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Home self-administration of intravenous antibiotics as part of an outpatient parenteral antibiotic therapy service: a qualitative study of the perspectives of patients who do not self-administer.

Tonna, Antonella; Anthony, Geraldine; Tonna, Ivan; Paudyal, Vibhu; Forbes-McKay, Katrina; Laing, Rob; Mackenzie, Alexander; Falconer, Sharon; McCartney, Gillian; Stewart, Derek

Authors

Geraldine Anthony

Ivan Tonna

Vibhu Paudyal

Katrina Forbes-McKay

Rob Laing

Alexander Mackenzie

Sharon Falconer

Gillian McCartney

Derek Stewart



Abstract

Objectives: This study aimed to use a theoretical approach to understand the determinants of behaviour in patients not home self-administering intravenous antibiotics. Setting: Outpatient care: included patients were attending an outpatient clinic for intravenous antibiotic administration in the northeast of Scotland. Participants: Patients were included if they had received more than 7 days of intravenous antibiotics and were aged 16 years and over. Twenty potential participants were approached, and all agreed to be interviewed. 13 were male with a mean age of 54 years (SD +17.6). Outcomes: Key behavioural determinants that influenced patients’ behaviours relating to self-administration of intravenous antibiotics. Design: Qualitative, semistructured in-depth interviews were undertaken with a purposive sample of patients. An interview schedule, underpinned by the Theoretical Domains Framework (TDF), was developed, reviewed for credibility and piloted. Interviews were audio-recorded and transcribed verbatim. Data were analysed thematically using the TDF as the coding framework. Results: The key behavioural determinants emerging as encouraging patients to self-administer intravenous antibiotics were the perceptions of being sufficiently knowledgeable, skilful and competent and that self-administration afforded the potential to work while administering treatment. The key determinants that impacted their decision not to self-administer were lack of knowledge of available options, a perception that hospital staff are better trained and anxieties of potential complications. Conclusion: Though patients are appreciative of the skills and knowledge of hospital staff, there is also a willingness among patients to home self-administer antibiotics. However, the main barrier emerges to be a perceived lack of knowledge of ways of doing this at home. To overcome this, a number of interventions are suggested based on evidence-based behavioural change techniques.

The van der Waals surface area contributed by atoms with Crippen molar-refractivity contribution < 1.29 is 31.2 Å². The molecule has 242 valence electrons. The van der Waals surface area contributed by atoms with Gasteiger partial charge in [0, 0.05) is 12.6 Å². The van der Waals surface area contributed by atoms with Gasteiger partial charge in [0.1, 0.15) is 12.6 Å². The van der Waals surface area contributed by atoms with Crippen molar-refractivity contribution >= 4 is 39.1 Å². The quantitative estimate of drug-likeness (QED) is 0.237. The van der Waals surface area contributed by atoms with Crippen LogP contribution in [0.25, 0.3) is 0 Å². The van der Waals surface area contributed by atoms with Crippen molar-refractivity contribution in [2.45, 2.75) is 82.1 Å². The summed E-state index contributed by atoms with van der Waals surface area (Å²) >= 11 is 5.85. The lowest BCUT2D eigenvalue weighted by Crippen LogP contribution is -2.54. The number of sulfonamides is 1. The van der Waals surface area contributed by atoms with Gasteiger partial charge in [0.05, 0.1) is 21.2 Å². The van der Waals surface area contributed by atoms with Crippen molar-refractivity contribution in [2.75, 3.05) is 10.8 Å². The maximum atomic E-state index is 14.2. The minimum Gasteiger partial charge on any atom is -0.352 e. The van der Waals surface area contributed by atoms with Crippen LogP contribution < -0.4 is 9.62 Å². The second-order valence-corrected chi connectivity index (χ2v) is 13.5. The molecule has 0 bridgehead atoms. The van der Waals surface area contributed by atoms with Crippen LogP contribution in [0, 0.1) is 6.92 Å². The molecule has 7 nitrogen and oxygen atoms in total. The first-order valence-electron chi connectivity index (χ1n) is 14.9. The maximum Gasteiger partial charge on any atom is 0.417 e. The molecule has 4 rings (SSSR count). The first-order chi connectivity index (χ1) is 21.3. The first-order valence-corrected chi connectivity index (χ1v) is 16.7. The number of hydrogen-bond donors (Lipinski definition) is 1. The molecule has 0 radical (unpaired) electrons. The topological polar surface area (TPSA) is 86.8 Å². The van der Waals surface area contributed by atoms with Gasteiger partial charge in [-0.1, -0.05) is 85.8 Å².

Citation

TONNA, A., ANTHONY, G., TONNA, I., PAUDYAL, V., FORBES-MCKAY, K., LAING, R., MACKENZIE, A., FALCONER, S., MCCARTNEY, G. and STEWART, D. 2019. Home self-administration of intravenous antibiotics as part of an outpatient parenteral antibiotic therapy service: a qualitative study of the perspectives of patients who do not self-administer. BMJ open [online], 9(1), article ID e027475. Available from: https://doi.org/10.1136/bmjopen-2018-027475

Journal Article Type Article
Acceptance Date Dec 7, 2018
Online Publication Date Jan 25, 2019
Publication Date Jan 31, 2019
Deposit Date Feb 11, 2019
Publicly Available Date Feb 11, 2019
Journal BMJ open
Print ISSN 2044-6055
Electronic ISSN 2044-6055
Publisher BMJ Publishing Group
Peer Reviewed Peer Reviewed
Volume 9
Issue 1
Article Number e027475
DOI https://doi.org/10.1136/bmjopen-2018-027475
Keywords Self-administering; Intravenous antibiotics; NE Scotland; Key behavioural determinants
Public URL http://hdl.handle.net/10059/3285

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